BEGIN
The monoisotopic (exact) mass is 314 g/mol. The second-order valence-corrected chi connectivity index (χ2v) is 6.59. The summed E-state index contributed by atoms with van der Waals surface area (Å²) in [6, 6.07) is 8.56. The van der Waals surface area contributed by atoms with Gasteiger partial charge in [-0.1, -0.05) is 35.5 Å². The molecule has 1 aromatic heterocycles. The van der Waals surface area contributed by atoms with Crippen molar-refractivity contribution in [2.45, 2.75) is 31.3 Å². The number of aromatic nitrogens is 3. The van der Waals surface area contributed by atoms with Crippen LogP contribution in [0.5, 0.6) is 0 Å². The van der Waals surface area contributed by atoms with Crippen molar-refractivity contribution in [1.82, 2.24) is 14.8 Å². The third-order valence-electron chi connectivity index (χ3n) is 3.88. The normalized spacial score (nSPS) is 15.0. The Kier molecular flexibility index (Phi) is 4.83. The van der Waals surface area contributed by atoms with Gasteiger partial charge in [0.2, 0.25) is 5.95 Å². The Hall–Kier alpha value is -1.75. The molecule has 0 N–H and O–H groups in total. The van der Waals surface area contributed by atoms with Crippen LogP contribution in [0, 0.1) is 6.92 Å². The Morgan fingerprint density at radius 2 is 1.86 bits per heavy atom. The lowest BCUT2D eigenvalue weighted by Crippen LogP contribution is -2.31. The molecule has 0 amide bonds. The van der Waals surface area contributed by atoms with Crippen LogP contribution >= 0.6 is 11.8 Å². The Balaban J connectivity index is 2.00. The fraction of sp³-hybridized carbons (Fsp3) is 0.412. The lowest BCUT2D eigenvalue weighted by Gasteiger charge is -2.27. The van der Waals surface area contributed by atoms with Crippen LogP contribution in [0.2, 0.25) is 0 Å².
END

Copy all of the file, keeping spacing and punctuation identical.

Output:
The monoisotopic (exact) mass is 314 g/mol. The second-order valence-corrected chi connectivity index (χ2v) is 6.59. The summed E-state index contributed by atoms with van der Waals surface area (Å²) in [6, 6.07) is 8.56. The van der Waals surface area contributed by atoms with Gasteiger partial charge in [-0.1, -0.05) is 35.5 Å². The molecule has 1 aromatic heterocycles. The van der Waals surface area contributed by atoms with Crippen molar-refractivity contribution in [2.45, 2.75) is 31.3 Å². The number of aromatic nitrogens is 3. The van der Waals surface area contributed by atoms with Crippen LogP contribution in [0.5, 0.6) is 0 Å². The van der Waals surface area contributed by atoms with Crippen molar-refractivity contribution in [1.82, 2.24) is 14.8 Å². The third-order valence-electron chi connectivity index (χ3n) is 3.88. The normalized spacial score (nSPS) is 15.0. The Kier molecular flexibility index (Phi) is 4.83. The van der Waals surface area contributed by atoms with Gasteiger partial charge in [0.2, 0.25) is 5.95 Å². The Hall–Kier alpha value is -1.75. The molecule has 0 N–H and O–H groups in total. The van der Waals surface area contributed by atoms with Crippen LogP contribution in [0, 0.1) is 6.92 Å². The Morgan fingerprint density at radius 2 is 1.86 bits per heavy atom. The lowest BCUT2D eigenvalue weighted by Crippen LogP contribution is -2.31. The molecule has 0 amide bonds. The van der Waals surface area contributed by atoms with Crippen LogP contribution >= 0.6 is 11.8 Å². The Balaban J connectivity index is 2.00. The fraction of sp³-hybridized carbons (Fsp3) is 0.412. The lowest BCUT2D eigenvalue weighted by Gasteiger charge is -2.27. The van der Waals surface area contributed by atoms with Crippen LogP contribution in [0.2, 0.25) is 0 Å².